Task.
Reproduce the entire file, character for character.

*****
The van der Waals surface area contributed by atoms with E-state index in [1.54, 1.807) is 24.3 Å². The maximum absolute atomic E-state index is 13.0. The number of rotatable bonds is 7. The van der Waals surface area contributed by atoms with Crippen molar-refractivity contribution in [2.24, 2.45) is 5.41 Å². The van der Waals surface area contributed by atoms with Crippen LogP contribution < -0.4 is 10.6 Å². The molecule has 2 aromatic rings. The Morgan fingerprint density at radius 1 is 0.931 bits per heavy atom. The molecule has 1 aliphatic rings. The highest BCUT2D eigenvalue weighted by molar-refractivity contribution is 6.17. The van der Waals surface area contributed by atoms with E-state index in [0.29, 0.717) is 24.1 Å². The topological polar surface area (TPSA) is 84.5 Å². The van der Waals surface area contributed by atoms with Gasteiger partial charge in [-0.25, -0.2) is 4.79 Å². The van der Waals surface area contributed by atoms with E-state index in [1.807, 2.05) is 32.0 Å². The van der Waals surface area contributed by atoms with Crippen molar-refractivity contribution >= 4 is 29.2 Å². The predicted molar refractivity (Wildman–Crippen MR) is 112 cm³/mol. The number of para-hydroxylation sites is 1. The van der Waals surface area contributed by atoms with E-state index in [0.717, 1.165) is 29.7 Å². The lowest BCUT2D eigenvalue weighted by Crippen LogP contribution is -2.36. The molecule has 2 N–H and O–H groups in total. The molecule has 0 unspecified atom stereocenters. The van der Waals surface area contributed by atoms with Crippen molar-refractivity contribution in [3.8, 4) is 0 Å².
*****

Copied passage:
The van der Waals surface area contributed by atoms with E-state index in [1.54, 1.807) is 24.3 Å². The maximum absolute atomic E-state index is 13.0. The number of rotatable bonds is 7. The van der Waals surface area contributed by atoms with Crippen molar-refractivity contribution in [2.24, 2.45) is 5.41 Å². The van der Waals surface area contributed by atoms with Crippen LogP contribution < -0.4 is 10.6 Å². The molecule has 2 aromatic rings. The Morgan fingerprint density at radius 1 is 0.931 bits per heavy atom. The molecule has 1 aliphatic rings. The highest BCUT2D eigenvalue weighted by molar-refractivity contribution is 6.17. The van der Waals surface area contributed by atoms with E-state index in [0.29, 0.717) is 24.1 Å². The topological polar surface area (TPSA) is 84.5 Å². The van der Waals surface area contributed by atoms with Gasteiger partial charge in [-0.25, -0.2) is 4.79 Å². The van der Waals surface area contributed by atoms with E-state index in [1.807, 2.05) is 32.0 Å². The van der Waals surface area contributed by atoms with Crippen molar-refractivity contribution >= 4 is 29.2 Å². The predicted molar refractivity (Wildman–Crippen MR) is 112 cm³/mol. The number of para-hydroxylation sites is 1. The van der Waals surface area contributed by atoms with E-state index in [0.717, 1.165) is 29.7 Å². The lowest BCUT2D eigenvalue weighted by Crippen LogP contribution is -2.36. The molecule has 2 N–H and O–H groups in total. The molecule has 0 unspecified atom stereocenters. The van der Waals surface area contributed by atoms with Crippen molar-refractivity contribution in [3.8, 4) is 0 Å².